- Fried chicken: chicken pieces coated in a spiced batter and deep fried. Almost always
considered “fast-food.” Associated with the American south but consumed all over the
country. Available eat in or “to go” at restaurants, or at food markets (warm and ready-to-eat,
- Pan-Fried chicken: chicken pieces coated in spiced flour, breadcrumbs, or batter, often
with an initial coat of beaten egg. May be fast-food, but may also be gourmet; an Atlanta
restaurant soaks its chicken pieces in brine for 24 hours, then in buttermilk for another 24
hours, before lovingly pan frying. Associated with the American south.
- Broiled chicken: frequently broiled in some kind of rotisserie device that turns the bird
constantly for an even charring of the skin. The skin of the chicken is usually rubbed with
flavorings and spices: lemon herb, Italian garlic, barbecue flavoring. Available nationwide
whole or in pieces at restaurants and also hot at food markets.
- Barbecued chicken: the subject of debate, but according to purists a chicken rubbed with
or marinated in spices or sauce and slow cooked using indirect relatively low heat or smoke.
Associated with the American south, but available all over the country. Served with barbecue
- Grilled chicken: chicken pieces or breast filets, sometimes marinated, usually spiced in
some way, quickly grilled over a direct flame, often showing parallel or cross-hatched grill
marks, and served with barbecue sauce.
- Chicken wings also called “Buffalo” chicken wings (after the city in western New York
State where they first gained popularity): chicken wings, heavily spiced, often so spicy hot as
to earn sobriquets like “atomic,” “nuclear,” or “Chernobyl,” deep fried with or without
breading, with or without bones, and traditionally served with celery sticks and a blue cheese
sauce. A festive food suitable for parties, often consumed with beer, and associated with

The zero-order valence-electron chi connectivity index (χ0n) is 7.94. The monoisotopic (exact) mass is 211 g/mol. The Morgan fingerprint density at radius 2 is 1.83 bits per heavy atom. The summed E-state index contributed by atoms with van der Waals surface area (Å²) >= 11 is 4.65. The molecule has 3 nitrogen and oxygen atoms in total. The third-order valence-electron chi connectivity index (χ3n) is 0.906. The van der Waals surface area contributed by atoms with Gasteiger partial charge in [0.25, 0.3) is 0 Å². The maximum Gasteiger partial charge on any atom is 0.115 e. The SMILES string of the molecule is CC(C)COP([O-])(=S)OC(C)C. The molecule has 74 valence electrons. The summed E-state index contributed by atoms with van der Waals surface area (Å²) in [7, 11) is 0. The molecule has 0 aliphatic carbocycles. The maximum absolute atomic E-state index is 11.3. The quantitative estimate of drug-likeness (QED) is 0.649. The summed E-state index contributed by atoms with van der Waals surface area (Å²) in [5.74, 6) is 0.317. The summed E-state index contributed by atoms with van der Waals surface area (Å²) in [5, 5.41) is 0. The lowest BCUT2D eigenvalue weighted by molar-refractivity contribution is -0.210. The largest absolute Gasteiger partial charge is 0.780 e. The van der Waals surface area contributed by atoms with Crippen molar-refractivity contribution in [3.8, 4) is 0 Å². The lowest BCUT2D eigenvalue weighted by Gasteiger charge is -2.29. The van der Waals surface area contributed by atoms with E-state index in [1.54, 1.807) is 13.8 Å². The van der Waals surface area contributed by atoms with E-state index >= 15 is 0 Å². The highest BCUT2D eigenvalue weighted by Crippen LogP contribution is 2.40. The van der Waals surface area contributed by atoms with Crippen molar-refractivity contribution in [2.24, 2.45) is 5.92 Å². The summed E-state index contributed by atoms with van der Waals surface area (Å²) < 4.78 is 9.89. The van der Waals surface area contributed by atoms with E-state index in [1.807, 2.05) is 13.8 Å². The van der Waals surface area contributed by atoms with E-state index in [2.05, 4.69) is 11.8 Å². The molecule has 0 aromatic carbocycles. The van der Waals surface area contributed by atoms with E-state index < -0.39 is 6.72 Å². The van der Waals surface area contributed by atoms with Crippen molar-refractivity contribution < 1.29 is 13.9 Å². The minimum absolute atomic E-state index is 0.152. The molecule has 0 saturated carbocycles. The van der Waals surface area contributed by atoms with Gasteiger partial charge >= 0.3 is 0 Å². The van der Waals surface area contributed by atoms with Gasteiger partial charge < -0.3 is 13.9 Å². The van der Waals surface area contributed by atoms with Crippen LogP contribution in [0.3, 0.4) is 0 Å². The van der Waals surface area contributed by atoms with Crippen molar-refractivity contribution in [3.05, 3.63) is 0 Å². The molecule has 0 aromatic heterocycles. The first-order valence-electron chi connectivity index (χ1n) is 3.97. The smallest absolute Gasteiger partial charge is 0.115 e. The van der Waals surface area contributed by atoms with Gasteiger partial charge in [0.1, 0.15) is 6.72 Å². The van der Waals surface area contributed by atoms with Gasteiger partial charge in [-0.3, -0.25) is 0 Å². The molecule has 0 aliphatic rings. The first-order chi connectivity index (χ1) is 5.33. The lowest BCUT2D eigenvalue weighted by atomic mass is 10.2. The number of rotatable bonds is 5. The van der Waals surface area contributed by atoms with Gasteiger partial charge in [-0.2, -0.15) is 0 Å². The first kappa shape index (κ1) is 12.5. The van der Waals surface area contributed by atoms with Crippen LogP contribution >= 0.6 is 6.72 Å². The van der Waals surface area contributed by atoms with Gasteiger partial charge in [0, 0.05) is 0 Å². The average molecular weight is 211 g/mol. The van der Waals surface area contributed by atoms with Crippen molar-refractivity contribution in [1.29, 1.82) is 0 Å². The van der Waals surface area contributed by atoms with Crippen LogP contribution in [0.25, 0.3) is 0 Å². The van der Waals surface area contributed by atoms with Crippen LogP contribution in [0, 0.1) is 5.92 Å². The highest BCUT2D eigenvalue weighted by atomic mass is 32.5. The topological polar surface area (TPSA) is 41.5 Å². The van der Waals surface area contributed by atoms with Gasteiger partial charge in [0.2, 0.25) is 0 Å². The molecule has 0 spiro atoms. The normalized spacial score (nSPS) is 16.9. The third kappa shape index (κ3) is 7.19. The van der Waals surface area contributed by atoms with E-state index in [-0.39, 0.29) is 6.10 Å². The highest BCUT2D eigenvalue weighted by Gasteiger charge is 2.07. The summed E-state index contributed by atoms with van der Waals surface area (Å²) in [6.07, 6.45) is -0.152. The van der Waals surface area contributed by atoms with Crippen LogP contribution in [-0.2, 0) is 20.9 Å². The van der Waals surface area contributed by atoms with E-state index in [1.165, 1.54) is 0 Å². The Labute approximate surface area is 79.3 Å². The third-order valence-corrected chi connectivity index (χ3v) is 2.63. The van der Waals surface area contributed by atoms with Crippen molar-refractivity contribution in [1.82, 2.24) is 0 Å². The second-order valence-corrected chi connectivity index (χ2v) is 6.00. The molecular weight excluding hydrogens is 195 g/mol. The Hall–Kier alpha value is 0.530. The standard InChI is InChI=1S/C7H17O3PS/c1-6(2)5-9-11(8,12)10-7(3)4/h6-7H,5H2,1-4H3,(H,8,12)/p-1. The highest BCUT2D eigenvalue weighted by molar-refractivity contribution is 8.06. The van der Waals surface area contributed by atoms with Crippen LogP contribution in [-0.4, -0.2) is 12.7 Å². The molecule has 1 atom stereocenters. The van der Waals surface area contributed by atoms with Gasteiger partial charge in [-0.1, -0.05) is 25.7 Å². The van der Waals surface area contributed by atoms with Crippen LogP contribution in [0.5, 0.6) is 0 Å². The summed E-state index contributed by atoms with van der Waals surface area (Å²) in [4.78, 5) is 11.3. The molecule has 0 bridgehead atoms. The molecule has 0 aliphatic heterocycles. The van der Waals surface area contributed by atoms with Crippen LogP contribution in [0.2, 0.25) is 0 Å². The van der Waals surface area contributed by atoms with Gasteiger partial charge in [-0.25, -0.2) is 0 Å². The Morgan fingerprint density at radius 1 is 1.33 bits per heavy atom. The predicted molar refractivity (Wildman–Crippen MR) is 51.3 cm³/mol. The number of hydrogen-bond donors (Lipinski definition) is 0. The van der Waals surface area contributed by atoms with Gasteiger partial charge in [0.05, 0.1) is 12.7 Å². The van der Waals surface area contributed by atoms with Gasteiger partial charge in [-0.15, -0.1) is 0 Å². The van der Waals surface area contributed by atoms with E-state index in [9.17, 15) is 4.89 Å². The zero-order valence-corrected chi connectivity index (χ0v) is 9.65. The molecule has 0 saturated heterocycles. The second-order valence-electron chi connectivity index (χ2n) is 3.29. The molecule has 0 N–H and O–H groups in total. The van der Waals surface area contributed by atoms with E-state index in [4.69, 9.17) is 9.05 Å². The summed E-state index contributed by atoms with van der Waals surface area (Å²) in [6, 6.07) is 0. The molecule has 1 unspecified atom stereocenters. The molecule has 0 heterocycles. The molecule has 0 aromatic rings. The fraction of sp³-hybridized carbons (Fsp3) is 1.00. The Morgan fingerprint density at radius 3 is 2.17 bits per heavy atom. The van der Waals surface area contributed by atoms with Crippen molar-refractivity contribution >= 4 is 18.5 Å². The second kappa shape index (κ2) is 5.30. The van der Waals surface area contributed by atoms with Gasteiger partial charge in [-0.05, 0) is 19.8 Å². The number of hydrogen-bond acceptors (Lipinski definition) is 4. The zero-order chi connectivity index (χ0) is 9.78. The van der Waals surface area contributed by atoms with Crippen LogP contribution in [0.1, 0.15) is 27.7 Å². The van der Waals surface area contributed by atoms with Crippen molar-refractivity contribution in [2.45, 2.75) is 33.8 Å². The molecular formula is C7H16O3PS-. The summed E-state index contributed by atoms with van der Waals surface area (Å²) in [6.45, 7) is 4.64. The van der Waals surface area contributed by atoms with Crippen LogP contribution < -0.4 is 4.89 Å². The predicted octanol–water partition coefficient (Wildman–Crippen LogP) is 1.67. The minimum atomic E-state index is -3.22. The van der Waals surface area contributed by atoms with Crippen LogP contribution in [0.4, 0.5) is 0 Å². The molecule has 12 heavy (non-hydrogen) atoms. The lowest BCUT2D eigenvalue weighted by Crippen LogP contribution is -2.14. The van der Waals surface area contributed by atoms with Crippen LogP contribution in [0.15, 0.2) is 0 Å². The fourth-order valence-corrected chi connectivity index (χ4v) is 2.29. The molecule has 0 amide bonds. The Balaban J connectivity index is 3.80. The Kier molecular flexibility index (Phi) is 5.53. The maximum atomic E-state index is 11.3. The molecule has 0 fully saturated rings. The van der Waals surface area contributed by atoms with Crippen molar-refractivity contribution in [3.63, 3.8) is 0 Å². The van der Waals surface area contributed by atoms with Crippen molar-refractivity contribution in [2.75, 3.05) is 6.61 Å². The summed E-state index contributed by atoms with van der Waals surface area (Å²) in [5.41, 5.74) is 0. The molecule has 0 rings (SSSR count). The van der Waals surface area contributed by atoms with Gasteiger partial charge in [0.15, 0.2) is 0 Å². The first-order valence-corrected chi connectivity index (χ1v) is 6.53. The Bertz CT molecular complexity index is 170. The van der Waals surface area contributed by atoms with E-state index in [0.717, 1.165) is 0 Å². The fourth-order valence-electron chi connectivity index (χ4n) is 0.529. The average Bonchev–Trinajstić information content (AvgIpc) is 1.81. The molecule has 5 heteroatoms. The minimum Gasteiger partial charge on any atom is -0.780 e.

American “bar food.”
- Chicken fingers, also called chicken tenders: strips of boneless chicken breast meat,
spiced, breaded and deep fried. Enjoyed as casual snacks or “bar food.”
- Chicken-fried chicken: a large, boneless chicken filet, pounded flat, spiced, battered and
deep fried. A derivative of “chicken-fried steak,” a term which simply means a pounded steak
filet fried like chicken. Both food items are associated with the American south and with
Texas in particular.
- Chicken pot pie: a thick stew of chicken pieces and vegetables baked in a flaky pastry
- Chicken soup: a rich soup consisting of chicken, vegetables, and seasonings frequently
made with the addition of either noodles or rice. Since chicken soup is said to be health
giving and is served to people with colds and other illnesses to help them get well, in popular
culture the term “chicken soup” acts as a metaphor for anything healing; a number of self-
help “chicken soup” guides to various aspects of life have become national bestsellers.
- Chicken fajitas: strips of boneless chicken, quick grilled with sliced onions and bell
peppers, served on a hot grill platter with common Mexican-American condiments like
guacamole (mashed avocado) pico de gallo (chopped tomato and onion), sour cream, shredded
cheddar cheese, and served with flour tortillas. Despite the Mexican name, chicken (and beef
or shrimp) fajitas are available in many American dinner restaurants.
- Delicatessen chicken salad: chopped white meat chicken mixed with diced onion and
mayonnaise, served in a sandwich or in a scoop in a salad platter; a partner of tuna salad.
- Restaurant chicken salad: generally refers to the common practice in dinner restaurants of
offering salads of various types with slices or chunks of grilled boneless chicken filet on top
or mixed in. The chicken may be marinated or variously flavored. Applebee’s, the country
largest chain dinner restaurant, offers, for example, Apple Walnut Chicken Salad, Grilled
Italian Caesar Salad, Oriental Chicken Salad (with almonds and rice noodles), and Santa Fe
Chicken Salad (with guacamole and tortilla strips).
- Chicken burgers, variously flavored, usually served on a soft bun as an alternate to
A “turducken” is a specialty dish, associated with the American south and the Louisiana
Cajun country in particular, that consists of a boned chicken stuffed into a boned duck which
is in turn stuffed into a turkey.